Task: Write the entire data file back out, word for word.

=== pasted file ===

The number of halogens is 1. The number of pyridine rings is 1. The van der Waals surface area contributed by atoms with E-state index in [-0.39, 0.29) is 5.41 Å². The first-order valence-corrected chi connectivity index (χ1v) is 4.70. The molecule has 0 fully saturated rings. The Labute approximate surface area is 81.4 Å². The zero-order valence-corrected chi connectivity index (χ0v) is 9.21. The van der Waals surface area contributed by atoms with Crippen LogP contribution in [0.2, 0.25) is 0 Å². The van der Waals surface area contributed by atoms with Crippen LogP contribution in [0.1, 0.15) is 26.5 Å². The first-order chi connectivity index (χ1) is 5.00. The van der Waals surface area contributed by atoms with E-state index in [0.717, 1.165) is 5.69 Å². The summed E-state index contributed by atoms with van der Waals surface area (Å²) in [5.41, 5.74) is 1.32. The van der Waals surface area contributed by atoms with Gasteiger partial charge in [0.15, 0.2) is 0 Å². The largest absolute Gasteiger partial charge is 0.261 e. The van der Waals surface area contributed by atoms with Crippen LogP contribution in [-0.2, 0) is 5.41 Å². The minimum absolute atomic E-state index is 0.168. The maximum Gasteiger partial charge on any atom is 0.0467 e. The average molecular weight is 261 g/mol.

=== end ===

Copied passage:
The number of halogens is 1. The number of pyridine rings is 1. The van der Waals surface area contributed by atoms with E-state index in [-0.39, 0.29) is 5.41 Å². The first-order valence-corrected chi connectivity index (χ1v) is 4.70. The molecule has 0 fully saturated rings. The Labute approximate surface area is 81.4 Å². The zero-order valence-corrected chi connectivity index (χ0v) is 9.21. The van der Waals surface area contributed by atoms with Crippen LogP contribution in [0.2, 0.25) is 0 Å². The van der Waals surface area contributed by atoms with Crippen LogP contribution in [0.1, 0.15) is 26.5 Å². The first-order chi connectivity index (χ1) is 5.00. The van der Waals surface area contributed by atoms with E-state index in [0.717, 1.165) is 5.69 Å². The summed E-state index contributed by atoms with van der Waals surface area (Å²) in [5.41, 5.74) is 1.32. The van der Waals surface area contributed by atoms with Gasteiger partial charge in [0.15, 0.2) is 0 Å². The largest absolute Gasteiger partial charge is 0.261 e. The van der Waals surface area contributed by atoms with Crippen LogP contribution in [-0.2, 0) is 5.41 Å². The minimum absolute atomic E-state index is 0.168. The maximum Gasteiger partial charge on any atom is 0.0467 e. The average molecular weight is 261 g/mol.